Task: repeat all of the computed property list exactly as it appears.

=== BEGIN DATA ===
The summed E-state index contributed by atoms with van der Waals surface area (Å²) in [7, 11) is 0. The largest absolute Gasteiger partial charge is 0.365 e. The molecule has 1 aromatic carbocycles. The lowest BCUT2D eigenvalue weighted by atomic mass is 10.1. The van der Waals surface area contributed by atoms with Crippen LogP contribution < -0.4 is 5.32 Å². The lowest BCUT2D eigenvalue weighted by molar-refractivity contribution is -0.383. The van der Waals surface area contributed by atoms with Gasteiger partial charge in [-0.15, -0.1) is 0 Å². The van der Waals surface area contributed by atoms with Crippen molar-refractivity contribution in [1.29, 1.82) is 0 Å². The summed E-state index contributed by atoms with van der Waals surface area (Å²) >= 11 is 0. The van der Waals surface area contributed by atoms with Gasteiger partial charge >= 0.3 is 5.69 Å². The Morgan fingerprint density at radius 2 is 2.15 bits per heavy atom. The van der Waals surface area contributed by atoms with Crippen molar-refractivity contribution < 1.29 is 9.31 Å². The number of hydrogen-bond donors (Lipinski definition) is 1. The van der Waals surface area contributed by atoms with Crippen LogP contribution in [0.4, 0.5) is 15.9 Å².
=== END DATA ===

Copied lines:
The summed E-state index contributed by atoms with van der Waals surface area (Å²) in [7, 11) is 0. The largest absolute Gasteiger partial charge is 0.365 e. The molecule has 1 aromatic carbocycles. The lowest BCUT2D eigenvalue weighted by atomic mass is 10.1. The van der Waals surface area contributed by atoms with Crippen LogP contribution < -0.4 is 5.32 Å². The lowest BCUT2D eigenvalue weighted by molar-refractivity contribution is -0.383. The van der Waals surface area contributed by atoms with Gasteiger partial charge in [-0.15, -0.1) is 0 Å². The van der Waals surface area contributed by atoms with Crippen molar-refractivity contribution in [1.29, 1.82) is 0 Å². The summed E-state index contributed by atoms with van der Waals surface area (Å²) >= 11 is 0. The van der Waals surface area contributed by atoms with Gasteiger partial charge >= 0.3 is 5.69 Å². The Morgan fingerprint density at radius 2 is 2.15 bits per heavy atom. The van der Waals surface area contributed by atoms with Crippen molar-refractivity contribution < 1.29 is 9.31 Å². The number of hydrogen-bond donors (Lipinski definition) is 1. The van der Waals surface area contributed by atoms with Crippen LogP contribution in [0.4, 0.5) is 15.9 Å².